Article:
Categories
Commentary

Daily Brief For August 15, 2022

The daily brief is a free glimpse into the prevailing fundamental and technical drivers of U.S. equity market products. Join the 800+ that read this report daily, below!

Graphic updated 7:30 AM ET. Sentiment Neutral if expected /ES open is inside of the prior day’s range. /ES levels are derived from the profile graphic at the bottom of the following section. Levels may have changed since initially quoted; click here for the latest levels. SqueezeMetrics Dark Pool Index (DIX) and Gamma (GEX) calculations are based on where the prior day’s reading falls with respect to the MAX and MIN of all occurrences available. A higher DIX is bullish. At the same time, the lower the GEX, the more (expected) volatility. Learn the implications of volatility, direction, and moneyness. Breadth reflects a reading of the prior day’s NYSE Advance/Decline indicator. VIX reflects a current reading of the CBOE Volatility Index (INDEX: VIX) from 0-100.

Fundamental

According to Goldman Sachs Group Inc (NYSE: GS) Prime Services, this is the third largest short-covering rally in three years.

Graphic: Retrieved from The Market Ear. Via Goldman Sachs Group Inc.

The rally, as discussed in past commentaries, is, in part, the result of “volatility-target funds” and “trend-following funds” getting back into the market as volatility falls, sentiment and data on jobs improve, as well as cooler-than-expected inflation figures.

Graphic: Retrieved from Stenos Signals. “Unless SMEs are lying, inflation has peaked for now … Will it change the market psychology?”

“The machines seem hell-bent on pushing the financial conditions easing trade,” said Dennis DeBusschere, the founder of 22V Research. 

“Machines are eating the words from the Fed speakers for breakfast.”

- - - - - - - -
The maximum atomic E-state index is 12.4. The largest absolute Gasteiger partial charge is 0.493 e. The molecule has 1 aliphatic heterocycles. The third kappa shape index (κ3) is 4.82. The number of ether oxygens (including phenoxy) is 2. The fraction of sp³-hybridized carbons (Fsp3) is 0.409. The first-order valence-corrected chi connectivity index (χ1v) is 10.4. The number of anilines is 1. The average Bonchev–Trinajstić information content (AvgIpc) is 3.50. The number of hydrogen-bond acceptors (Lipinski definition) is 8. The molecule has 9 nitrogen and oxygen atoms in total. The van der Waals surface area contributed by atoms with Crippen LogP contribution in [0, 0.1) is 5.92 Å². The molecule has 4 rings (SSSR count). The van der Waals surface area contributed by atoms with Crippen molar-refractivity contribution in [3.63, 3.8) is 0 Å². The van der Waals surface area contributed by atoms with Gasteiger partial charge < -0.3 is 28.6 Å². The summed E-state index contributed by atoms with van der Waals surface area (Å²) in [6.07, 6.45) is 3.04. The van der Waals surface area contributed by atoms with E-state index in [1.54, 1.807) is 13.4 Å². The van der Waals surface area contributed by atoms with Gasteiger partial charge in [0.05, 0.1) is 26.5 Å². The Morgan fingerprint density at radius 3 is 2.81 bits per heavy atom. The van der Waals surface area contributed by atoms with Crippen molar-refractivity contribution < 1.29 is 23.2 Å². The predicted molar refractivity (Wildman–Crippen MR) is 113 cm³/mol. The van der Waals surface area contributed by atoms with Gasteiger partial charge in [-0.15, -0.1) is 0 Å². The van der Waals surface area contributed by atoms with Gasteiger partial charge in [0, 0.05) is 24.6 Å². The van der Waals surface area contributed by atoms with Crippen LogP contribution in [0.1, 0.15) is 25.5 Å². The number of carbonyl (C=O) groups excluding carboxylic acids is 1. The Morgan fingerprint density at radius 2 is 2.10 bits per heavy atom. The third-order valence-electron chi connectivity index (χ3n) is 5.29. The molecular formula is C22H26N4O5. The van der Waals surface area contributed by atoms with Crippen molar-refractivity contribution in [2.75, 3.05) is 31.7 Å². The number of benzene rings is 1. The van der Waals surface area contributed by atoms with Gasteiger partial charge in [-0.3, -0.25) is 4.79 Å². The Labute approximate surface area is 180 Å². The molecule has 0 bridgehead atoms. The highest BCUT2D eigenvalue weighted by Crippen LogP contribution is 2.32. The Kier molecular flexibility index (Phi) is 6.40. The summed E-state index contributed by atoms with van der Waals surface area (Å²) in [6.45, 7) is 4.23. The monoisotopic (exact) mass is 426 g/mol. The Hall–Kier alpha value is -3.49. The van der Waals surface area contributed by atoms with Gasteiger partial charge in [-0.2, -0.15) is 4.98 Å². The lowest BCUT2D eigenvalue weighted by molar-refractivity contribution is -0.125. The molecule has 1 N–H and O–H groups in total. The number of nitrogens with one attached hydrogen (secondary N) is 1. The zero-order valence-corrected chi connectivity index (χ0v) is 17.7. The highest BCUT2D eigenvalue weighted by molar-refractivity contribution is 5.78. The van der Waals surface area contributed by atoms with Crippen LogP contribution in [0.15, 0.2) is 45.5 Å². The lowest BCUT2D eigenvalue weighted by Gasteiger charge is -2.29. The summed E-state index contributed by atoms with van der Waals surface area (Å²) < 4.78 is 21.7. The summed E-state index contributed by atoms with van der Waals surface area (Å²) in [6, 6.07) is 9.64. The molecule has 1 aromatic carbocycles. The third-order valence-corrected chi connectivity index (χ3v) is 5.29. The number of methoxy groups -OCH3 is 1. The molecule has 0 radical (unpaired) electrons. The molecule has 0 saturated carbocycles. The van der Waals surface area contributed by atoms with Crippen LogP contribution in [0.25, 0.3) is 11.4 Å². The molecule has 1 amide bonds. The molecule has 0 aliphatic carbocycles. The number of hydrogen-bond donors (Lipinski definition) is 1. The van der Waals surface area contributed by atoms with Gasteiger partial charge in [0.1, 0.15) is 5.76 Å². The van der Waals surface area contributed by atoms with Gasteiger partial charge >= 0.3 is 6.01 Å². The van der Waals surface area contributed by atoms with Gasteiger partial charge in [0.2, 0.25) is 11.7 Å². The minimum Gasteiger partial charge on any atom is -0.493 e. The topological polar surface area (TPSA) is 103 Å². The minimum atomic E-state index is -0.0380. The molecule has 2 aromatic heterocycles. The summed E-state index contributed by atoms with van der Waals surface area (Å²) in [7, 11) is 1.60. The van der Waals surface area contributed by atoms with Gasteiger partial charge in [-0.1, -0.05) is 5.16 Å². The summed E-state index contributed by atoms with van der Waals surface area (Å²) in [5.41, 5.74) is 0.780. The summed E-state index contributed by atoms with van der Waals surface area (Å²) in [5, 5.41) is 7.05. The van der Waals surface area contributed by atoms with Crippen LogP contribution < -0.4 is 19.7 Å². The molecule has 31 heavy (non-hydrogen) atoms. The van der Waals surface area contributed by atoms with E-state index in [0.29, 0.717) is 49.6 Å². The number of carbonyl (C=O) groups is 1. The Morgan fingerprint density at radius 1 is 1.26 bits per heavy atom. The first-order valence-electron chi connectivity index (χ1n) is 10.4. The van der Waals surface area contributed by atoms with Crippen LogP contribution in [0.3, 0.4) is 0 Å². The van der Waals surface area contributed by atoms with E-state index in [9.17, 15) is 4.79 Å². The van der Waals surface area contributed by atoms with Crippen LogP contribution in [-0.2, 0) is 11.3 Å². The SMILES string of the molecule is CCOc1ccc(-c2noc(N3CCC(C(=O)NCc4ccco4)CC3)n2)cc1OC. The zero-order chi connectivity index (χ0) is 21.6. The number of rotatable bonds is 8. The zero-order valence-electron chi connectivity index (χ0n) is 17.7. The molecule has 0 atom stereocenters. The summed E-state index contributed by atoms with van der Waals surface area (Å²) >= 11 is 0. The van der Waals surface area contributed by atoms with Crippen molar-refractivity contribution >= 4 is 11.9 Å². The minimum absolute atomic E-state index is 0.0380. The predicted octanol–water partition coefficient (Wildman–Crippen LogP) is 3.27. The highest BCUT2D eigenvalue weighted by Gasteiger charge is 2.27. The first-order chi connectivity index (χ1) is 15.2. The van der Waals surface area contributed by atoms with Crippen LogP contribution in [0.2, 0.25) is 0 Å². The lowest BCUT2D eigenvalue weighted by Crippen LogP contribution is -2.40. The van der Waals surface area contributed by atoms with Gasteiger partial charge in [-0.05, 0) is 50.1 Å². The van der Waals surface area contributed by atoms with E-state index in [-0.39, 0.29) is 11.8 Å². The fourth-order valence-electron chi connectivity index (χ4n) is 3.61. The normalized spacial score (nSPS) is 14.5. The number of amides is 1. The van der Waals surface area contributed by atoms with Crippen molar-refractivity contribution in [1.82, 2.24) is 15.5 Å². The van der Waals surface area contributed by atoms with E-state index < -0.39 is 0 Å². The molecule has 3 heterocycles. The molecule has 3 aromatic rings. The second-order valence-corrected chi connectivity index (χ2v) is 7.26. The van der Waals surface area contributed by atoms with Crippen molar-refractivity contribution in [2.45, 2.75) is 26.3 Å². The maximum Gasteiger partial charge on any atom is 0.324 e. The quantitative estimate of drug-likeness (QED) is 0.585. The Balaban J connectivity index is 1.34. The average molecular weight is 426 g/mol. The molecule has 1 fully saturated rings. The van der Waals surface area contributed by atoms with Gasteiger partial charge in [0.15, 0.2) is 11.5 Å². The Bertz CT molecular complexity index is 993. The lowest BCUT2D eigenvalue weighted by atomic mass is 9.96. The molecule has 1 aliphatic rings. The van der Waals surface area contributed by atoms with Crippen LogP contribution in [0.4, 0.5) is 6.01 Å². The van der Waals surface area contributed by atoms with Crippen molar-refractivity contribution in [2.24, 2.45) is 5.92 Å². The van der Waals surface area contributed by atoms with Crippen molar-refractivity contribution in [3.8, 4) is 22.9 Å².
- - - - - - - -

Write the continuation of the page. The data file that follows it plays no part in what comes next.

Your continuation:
Graphic: Retrieved from Bloomberg. “The issue is the giant pool of systematic funds that moves in and out of the market based on how turbulent prices are. With peace at hand of late amid a four-week rally, so-called volatility-target funds and similar strategies such as risk parity are buying between $2 billion to $4 billion of stocks per day, according to an estimate by JPMorgan Chase & Co.’s Kate Gandolfo.”

Notwithstanding, JPMorgan Chase & Co (NYSE: JPM) estimates overall CTA exposures remain subdued. To incite ultra-impactful “buy signals” the S&P 500 would have to rise to $4,400.00.

This “would prompt CTAs to step up buying” and, potentially, turn “‘max long’ on stocks, buying probably $100 billion to $200 billion across various trend-following strategies.”

Graphic: Retrieved from Yardeni Research Inc.

Though the S&P 500 has yet to retake the $4,400.00 level, likely to remain as support until the end of the week, at least, are options hedging flows, which we talked about last week. 

“That can last perhaps another 100 days if volatility stays low,” JPM’s Kate Gandolfo suggested.

For context, at least at the index level, customers are short call, long put against their equity. In a rising market, the call side solicits increased hedging on the part of counterparties. 

If counterparties are long the call, and the market is rising (falling), they must sell (buy) underlying to re-hedge. This can further contain realized volatility and support the market.

To act on this information, you are best off shrinking your timeframe and using if/then statements to put on trades. For instance, if the market rises past the downtrend line in the S&P 500, then the 2022 equity bear market is over. We should bias ourselves long, at that point.

Graphic: Retrieved from Bloomberg. Drawn on by Physik Invest.

Accordingly, over a larger horizon, its growth impulses, as well as the availability of credit and liquidity determine whether a market’s movements have legs.

Accordingly, “in the 1970s, the peak in inflation proved THE timing to load up on risk assets, but the missing link is a bottoming growth cycle,” Andreas Steno Larsen explained.

“The swiftly weakening growth cycle may rather be the EXACT reason why inflation has started to fade.”

The likes of Campbell Harvey, PhD, Kai Volatility’s Cem Karsan, among others, share a similar belief. 

In fact, Credit Suisse Group AG’s (NYSE: CS) Zoltan Pozsar sees inflation as a longer-lasting structural issue as “the pillars of the low inflation world – [de-globalization and populism] – are changing.”